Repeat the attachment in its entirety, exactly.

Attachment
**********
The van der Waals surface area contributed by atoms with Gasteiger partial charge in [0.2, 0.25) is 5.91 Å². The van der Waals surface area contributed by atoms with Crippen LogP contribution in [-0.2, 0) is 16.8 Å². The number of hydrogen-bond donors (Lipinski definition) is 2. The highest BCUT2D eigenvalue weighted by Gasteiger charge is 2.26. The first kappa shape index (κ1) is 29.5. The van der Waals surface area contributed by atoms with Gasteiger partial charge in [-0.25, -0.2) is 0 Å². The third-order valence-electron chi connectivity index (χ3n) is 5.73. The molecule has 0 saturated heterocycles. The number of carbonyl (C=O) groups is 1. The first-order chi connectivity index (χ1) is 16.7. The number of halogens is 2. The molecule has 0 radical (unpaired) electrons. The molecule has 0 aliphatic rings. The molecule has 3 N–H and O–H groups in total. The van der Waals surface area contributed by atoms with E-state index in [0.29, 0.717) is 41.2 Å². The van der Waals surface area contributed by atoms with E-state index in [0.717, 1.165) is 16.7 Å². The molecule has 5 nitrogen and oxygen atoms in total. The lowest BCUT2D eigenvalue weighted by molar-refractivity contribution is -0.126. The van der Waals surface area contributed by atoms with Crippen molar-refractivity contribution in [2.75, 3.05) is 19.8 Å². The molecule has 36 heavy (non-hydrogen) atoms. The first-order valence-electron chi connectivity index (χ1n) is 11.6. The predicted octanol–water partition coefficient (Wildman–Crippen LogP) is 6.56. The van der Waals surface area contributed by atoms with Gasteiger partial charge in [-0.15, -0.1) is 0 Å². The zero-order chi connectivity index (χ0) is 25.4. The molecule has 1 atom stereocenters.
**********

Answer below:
The van der Waals surface area contributed by atoms with Gasteiger partial charge in [0.2, 0.25) is 5.91 Å². The van der Waals surface area contributed by atoms with Crippen LogP contribution in [-0.2, 0) is 16.8 Å². The number of hydrogen-bond donors (Lipinski definition) is 2. The highest BCUT2D eigenvalue weighted by Gasteiger charge is 2.26. The first kappa shape index (κ1) is 29.5. The van der Waals surface area contributed by atoms with Gasteiger partial charge in [-0.25, -0.2) is 0 Å². The third-order valence-electron chi connectivity index (χ3n) is 5.73. The molecule has 0 saturated heterocycles. The number of carbonyl (C=O) groups is 1. The first-order chi connectivity index (χ1) is 16.7. The number of halogens is 2. The molecule has 0 radical (unpaired) electrons. The molecule has 0 aliphatic rings. The molecule has 3 N–H and O–H groups in total. The van der Waals surface area contributed by atoms with E-state index in [0.29, 0.717) is 41.2 Å². The van der Waals surface area contributed by atoms with E-state index in [0.717, 1.165) is 16.7 Å². The molecule has 5 nitrogen and oxygen atoms in total. The lowest BCUT2D eigenvalue weighted by molar-refractivity contribution is -0.126. The van der Waals surface area contributed by atoms with Crippen molar-refractivity contribution in [2.75, 3.05) is 19.8 Å². The molecule has 36 heavy (non-hydrogen) atoms. The first-order valence-electron chi connectivity index (χ1n) is 11.6. The predicted octanol–water partition coefficient (Wildman–Crippen LogP) is 6.56. The van der Waals surface area contributed by atoms with Gasteiger partial charge in [-0.15, -0.1) is 0 Å². The zero-order chi connectivity index (χ0) is 25.4. The molecule has 1 atom stereocenters.